Finally, after many outdoor bathroom runs, I entered the disgusting lake. I sunk immediately to my knees in muck and futilely tried to warm up in the minutes before my wave would start. The swim was pretty uneventful except it took me quite awhile to get going. I didn’t start feeling normal until after about 600 yards. Then I started feeling my groove and before I knew it, I was exiting the water. Onto the bike and feeling good. So why are all these people passing me?? Oh yeah, maybe that’s because I haven’t exactly been consistent on the bike the past couple of months. My problem is that I don’t like riding by myself outside because I’m scared of getting hit by a car, or getting stranded, or getting attacked by a pack of rabid dogs…you get the picture. So unless I get with someone on the weekend (which I hardly do since we race practically every weekend!), my outdoor training has been limited to the sprint races. So what do I expect anyways, to bust out with an incredible bike split when I ride my trainer twice a week? Marty is too fast for me to ride with so really, its all his fault anyways!

About halfway through the bike a blur goes whizzing by me at warp speed and I hear a quiet, “Hi babe,” as the sound displaces through air. All right, Marty!

Finally the bike is over and I feel like I must be in last place in my age group. So many people passed me! – as it turns out, only 4 girls in my age group passed me but for some reason your mind works in all the wrong ways and 4 was somehow multiplied by 10 during the race.

Toward the end of the bike I had been pumping myself up for the run, my so-called strength. I call it my so-called because I haven’t been so swift in most of the other Olympic Distance races I had done (minus Wildflower). In fact, in one of my races, I had been reduced to walking a great deal of it, so I definitely felt that I had a mental block with the 10K at the end. I was determined to finish the race feeling strong and I was going to make sure my mental side was positive. I had purposely held back a bit on the bike so I could stay tough on the run. Since I mostly do sprint tri’s, my run mileage is relatively low. I always say I can fake a 5K if I have to, but throw me in a 10K and it’s a whole different story.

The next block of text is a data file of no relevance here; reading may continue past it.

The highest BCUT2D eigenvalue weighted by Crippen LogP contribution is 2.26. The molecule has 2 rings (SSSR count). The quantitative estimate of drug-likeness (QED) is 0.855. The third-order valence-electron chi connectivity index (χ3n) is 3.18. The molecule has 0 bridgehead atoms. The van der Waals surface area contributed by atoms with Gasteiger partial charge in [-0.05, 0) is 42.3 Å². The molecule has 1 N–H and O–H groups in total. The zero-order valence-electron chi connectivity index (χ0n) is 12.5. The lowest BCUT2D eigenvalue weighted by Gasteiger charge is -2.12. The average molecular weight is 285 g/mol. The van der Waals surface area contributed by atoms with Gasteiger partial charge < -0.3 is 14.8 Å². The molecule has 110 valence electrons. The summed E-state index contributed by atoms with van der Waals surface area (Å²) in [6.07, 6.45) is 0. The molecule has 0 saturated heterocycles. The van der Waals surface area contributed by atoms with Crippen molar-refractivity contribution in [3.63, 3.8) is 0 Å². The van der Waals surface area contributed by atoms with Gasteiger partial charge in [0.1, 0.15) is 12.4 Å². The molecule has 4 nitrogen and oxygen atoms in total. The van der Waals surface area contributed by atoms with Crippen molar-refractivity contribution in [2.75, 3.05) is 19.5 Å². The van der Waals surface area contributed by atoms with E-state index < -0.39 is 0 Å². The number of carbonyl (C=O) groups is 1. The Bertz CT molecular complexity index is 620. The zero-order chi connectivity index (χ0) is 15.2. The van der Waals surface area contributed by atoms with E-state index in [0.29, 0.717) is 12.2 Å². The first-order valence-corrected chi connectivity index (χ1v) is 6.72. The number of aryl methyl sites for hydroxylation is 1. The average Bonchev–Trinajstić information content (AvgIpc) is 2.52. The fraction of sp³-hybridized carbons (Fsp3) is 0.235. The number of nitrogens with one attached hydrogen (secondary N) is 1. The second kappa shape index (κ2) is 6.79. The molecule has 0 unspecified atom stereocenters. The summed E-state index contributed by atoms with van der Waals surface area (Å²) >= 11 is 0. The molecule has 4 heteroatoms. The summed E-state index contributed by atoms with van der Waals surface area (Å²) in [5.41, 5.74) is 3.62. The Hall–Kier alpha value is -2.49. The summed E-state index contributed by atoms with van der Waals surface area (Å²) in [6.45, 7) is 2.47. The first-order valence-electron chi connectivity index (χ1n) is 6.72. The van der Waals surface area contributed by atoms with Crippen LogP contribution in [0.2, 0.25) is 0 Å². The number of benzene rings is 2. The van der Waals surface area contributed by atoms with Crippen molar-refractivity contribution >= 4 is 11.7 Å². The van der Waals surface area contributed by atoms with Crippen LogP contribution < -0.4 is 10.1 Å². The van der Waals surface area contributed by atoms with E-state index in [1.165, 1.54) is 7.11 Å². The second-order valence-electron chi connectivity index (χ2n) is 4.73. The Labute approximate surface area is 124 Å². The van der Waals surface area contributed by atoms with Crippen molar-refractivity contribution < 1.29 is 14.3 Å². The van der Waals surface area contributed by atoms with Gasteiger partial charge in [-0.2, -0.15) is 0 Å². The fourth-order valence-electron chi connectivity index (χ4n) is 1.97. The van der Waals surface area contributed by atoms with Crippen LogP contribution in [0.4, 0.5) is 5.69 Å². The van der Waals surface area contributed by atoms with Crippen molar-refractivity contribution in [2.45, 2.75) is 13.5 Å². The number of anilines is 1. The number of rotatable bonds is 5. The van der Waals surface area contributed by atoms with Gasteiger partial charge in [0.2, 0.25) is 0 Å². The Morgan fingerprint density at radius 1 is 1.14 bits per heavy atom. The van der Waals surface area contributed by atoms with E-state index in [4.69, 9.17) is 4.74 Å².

Luckily, I felt really good when I left T2. The weather was oh-so-beautiful for us Florida folks used to dealing with 95-degree heat. I stayed relax the whole way and clicked off even mile splits for a final time of 41:24. Dang, I felt too good, I could’ve gone faster! Are triathletes ever happy?

I ended up with an overall time of 2:20:45 and 10th in my age group (which apparently squeeked me in for All-American status). I guess I’m kind of indifferent with my race, I thought it went as well as it could have considering my minimal training, but I know with a little more consistency and focus I would’ve placed higher. All in all, it was a good day, and I’m glad we ended up going out there.

Now go ask Marty how he tortured me the last 4 hours of the drive home and why I am the most tolerant and forgiving girl he could ever get!